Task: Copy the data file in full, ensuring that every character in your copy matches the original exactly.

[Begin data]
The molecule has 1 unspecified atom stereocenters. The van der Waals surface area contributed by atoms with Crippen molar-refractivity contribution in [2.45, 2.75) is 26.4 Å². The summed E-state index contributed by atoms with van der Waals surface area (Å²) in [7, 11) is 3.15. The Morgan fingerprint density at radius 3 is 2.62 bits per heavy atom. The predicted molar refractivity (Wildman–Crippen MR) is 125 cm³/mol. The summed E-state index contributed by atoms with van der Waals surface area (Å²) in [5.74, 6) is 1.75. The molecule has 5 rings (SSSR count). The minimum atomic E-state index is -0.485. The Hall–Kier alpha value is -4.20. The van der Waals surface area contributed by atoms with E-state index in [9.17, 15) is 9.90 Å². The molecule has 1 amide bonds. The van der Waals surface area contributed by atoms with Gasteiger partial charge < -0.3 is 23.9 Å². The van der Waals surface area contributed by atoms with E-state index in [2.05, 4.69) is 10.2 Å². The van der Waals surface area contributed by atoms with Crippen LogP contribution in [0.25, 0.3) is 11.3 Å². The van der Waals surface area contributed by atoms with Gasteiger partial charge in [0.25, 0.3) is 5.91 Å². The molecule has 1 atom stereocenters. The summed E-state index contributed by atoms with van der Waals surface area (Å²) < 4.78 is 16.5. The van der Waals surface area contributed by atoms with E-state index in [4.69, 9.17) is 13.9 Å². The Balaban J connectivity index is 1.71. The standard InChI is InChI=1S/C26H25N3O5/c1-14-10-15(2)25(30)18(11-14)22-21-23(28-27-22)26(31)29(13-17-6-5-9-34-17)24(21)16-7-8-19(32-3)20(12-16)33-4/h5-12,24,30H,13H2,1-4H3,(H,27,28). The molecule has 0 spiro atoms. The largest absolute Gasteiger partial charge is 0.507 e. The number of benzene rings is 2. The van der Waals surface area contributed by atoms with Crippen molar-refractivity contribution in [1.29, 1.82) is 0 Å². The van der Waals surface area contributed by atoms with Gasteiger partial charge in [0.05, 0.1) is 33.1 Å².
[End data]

The molecule has 1 unspecified atom stereocenters. The van der Waals surface area contributed by atoms with Crippen molar-refractivity contribution in [2.45, 2.75) is 26.4 Å². The summed E-state index contributed by atoms with van der Waals surface area (Å²) in [7, 11) is 3.15. The Morgan fingerprint density at radius 3 is 2.62 bits per heavy atom. The predicted molar refractivity (Wildman–Crippen MR) is 125 cm³/mol. The summed E-state index contributed by atoms with van der Waals surface area (Å²) in [5.74, 6) is 1.75. The molecule has 5 rings (SSSR count). The minimum atomic E-state index is -0.485. The Hall–Kier alpha value is -4.20. The van der Waals surface area contributed by atoms with E-state index in [9.17, 15) is 9.90 Å². The molecule has 1 amide bonds. The van der Waals surface area contributed by atoms with Gasteiger partial charge < -0.3 is 23.9 Å². The van der Waals surface area contributed by atoms with E-state index in [2.05, 4.69) is 10.2 Å². The van der Waals surface area contributed by atoms with Crippen LogP contribution in [0.25, 0.3) is 11.3 Å². The van der Waals surface area contributed by atoms with Gasteiger partial charge in [0.25, 0.3) is 5.91 Å². The molecule has 1 atom stereocenters. The summed E-state index contributed by atoms with van der Waals surface area (Å²) < 4.78 is 16.5. The van der Waals surface area contributed by atoms with E-state index in [4.69, 9.17) is 13.9 Å². The Balaban J connectivity index is 1.71. The standard InChI is InChI=1S/C26H25N3O5/c1-14-10-15(2)25(30)18(11-14)22-21-23(28-27-22)26(31)29(13-17-6-5-9-34-17)24(21)16-7-8-19(32-3)20(12-16)33-4/h5-12,24,30H,13H2,1-4H3,(H,27,28). The molecule has 0 spiro atoms. The largest absolute Gasteiger partial charge is 0.507 e. The number of benzene rings is 2. The van der Waals surface area contributed by atoms with Crippen molar-refractivity contribution in [1.29, 1.82) is 0 Å². The van der Waals surface area contributed by atoms with Gasteiger partial charge in [0.05, 0.1) is 33.1 Å².